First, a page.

Where does an advisor add the greatest value? Through knowledge of investing and financial markets? Through the ability to help clients reach their retirement savings goals? By bringing order and a roadmap for the future to otherwise unplanned chaos? Professional financial advice is useful in these and countless other ways, but the greatest contribution, at least for some clients, is actually “behavioral”—advisors protecting clients from their own worst instincts and bring rationality to the planning process.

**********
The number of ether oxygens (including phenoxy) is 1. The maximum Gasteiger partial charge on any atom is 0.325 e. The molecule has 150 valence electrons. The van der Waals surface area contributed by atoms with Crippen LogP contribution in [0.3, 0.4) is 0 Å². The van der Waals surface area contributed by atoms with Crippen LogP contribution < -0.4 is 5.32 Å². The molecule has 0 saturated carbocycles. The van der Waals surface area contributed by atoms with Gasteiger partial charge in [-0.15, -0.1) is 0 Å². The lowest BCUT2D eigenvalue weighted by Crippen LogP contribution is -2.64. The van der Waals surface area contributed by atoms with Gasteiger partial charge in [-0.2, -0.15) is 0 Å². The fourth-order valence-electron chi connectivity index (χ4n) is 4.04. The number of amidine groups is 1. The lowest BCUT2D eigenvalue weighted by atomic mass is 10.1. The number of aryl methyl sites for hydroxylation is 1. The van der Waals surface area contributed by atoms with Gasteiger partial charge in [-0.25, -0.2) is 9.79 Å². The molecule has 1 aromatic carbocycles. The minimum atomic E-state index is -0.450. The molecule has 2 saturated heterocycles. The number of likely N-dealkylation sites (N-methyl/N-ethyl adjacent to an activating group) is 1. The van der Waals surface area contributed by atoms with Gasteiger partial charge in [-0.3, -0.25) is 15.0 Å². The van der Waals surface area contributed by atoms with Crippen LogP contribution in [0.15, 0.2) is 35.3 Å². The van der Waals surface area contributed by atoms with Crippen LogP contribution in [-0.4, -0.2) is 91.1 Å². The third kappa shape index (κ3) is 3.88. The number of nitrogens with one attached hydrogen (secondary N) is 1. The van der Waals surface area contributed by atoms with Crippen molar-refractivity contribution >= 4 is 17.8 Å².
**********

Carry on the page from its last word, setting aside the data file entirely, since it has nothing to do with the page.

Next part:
“Every time I turn on the business news, I'm reminded that it's often the loudest voices that get the press and the air time. In sometimes stark contrast, financial advisors, however, represent a voice of quiet reason,” says J.P. Morgan Funds’ Market Strategist Andrew Goldberg. As Goldberg observes, some clients can be easily distracted by the clutter of the news media. Hearing about the latest hot investment or market forecast from a television guru may be entertaining, but clients who actually pay too much attention to this media “advice” end up paying the price. J.P. Morgan’s own research, utilizing analysis by Dalbar, shows that whereas stocks have boomed since 1991, the average investor’s return has “barely kept up with inflation.”

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